The Cubs have been getting really good results from their makeshift rotation this season, particularly in the second half. Cubs starters have a collective 3.08 ERA, third-best in MLB in that time, though injuries have limited them to just 260 innings over 51 starts (5.1 innings/start). That per-start average doesn’t seem too bad in light of the way the game has changed, but only seven rotations have thrown fewer innings since the break.
Adrian Sampson has been a revelation since being inserted into a full-time role, and Drew Smyly has pitched so well that the Cubs should absolutely pick up his $10 million option for next season. Justin Steele looks like a potential No. 2 starter, Keegan Thompson could at least be a swingman, and Marcus Stroman figures to be a very solid starter next season as well. Then the Cubs have a number of top prospects ready to break through and establish themselves as legit options.
But they’ve also got Kyle Hendricks showing a little rust following two disappointing seasons as he enters the final year of his deal. Stroman’s contract is limited as well, plus Smyly would only be around for one more year. Even without the extenuating circumstances, it’s pretty clear that a bona fide ace would go a long way toward making the Cubs a competitive team.
Some of the little breadcrumbs point that way as well, whether it’s Hayden Wesneski coming up as a long reliever or all of their Arizona Fall League pitching assignments going to relievers. With a huge gap between projected payroll and the luxury tax threshold and a publicly acknowledged need to provide fans with a better product, it seems like a certainty that the Cubs will pursue at least one big-time pitcher.
I keep mentioning the idea of giving Jacob deGrom a short-term deal with massive AAV, something Sahadev Sharma of The Athletic brought up as well. Another name being mentioned frequently in connection to the Cubs going back at least late 2020 is Carlos Rodón, who would appear to be a much more viable target than deGrom but for the qualifying offer attached to him. However, that might be a non-issue if the Cubs QO Willson Contreras and then lose him in free agency or if they manage to get a very high draft pick.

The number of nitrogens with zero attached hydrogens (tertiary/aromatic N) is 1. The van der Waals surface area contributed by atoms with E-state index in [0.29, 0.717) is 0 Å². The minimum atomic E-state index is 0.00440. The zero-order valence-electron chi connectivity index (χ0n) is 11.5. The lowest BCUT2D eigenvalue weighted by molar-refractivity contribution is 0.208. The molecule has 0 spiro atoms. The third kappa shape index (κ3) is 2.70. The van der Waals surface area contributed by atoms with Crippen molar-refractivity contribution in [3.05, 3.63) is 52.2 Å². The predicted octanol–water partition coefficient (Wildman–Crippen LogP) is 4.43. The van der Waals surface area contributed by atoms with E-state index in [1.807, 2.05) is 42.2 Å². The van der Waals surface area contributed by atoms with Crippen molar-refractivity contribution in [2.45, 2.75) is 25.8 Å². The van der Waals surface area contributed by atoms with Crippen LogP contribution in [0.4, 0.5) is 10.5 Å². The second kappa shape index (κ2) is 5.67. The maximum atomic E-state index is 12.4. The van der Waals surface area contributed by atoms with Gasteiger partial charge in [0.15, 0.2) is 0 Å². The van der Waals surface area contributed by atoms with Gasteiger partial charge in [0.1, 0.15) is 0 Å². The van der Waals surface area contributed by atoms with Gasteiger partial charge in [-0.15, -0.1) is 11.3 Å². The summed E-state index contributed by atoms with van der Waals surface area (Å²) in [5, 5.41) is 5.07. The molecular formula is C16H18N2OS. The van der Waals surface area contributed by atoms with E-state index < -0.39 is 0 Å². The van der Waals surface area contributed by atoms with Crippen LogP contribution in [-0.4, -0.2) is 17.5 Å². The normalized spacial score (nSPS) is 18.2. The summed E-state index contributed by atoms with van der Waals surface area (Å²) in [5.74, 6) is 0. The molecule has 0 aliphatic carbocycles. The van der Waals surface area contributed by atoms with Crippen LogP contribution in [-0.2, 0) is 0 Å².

Sharma went on to note that Japanese right Koudai Senga “will be pursued as well,” which is interesting in and of itself before you even consider that it sounds like he’s indicating the Cubs will try to add two big pitchers. Or it could simply mean the Cubs will be weighing several ace-type options to figure out who is the best fit. Senga isn’t nearly as familiar to most fans as the other two mentioned here, but rest assured he is legit.
“His stuff is unimpeachable: a fastball that hit 101.9 mph earlier this year and a split-fingered fastball that moves as if possessed,” Jeff Passan wrote in his look at this winter’s top free agents. “At 6-1, 200 pounds, Senga isn’t necessarily imposing, but his numbers this season — 124 innings, 89 hits, 40 walks, 137 strikeouts, seven home runs allowed, 2.03 ERA — certainly qualify.”
Passan put Senga in his second tier of free agents, a group that also featured Rodón, Justin Verlander, Carlos Correa, and Xander Bogaerts. Sounds like that’s the aisle Jed Hoyer plans to be perusing during his offseason shopping spree. On that note, Sharma wrote that the Cubs’ pursuit of a top shortstop is “all but assured” as they look to get more competitive in a hurry.
It might not have been easy to envision even a few weeks ago, but adding one or two pitchers and a big bat would move the needle in a big way. I say “big bat” because Nico Hoerner could easily remain at short with another player — I’d love Trea Turner — sliding to either the left or right. Throw in Matt Mervis at first base, a number of the pitching prospects mentioned here and some who weren’t, and another outfield prospect or two…hoo boy, that could be fun.
For what it’s worth, I think Hoyer will want to get out early on the market in order to put more of his roster down in ink ahead of the big 40-man decisions he’s going to have to make. It wouldn’t surprise me in the least if the Cubs get splashy once free agency starts. Then once they get Senga secured, they can make a huge statement by trading for Shohei Ohtani.
Okay, that’s perhaps a bit too much to ask. Or is it?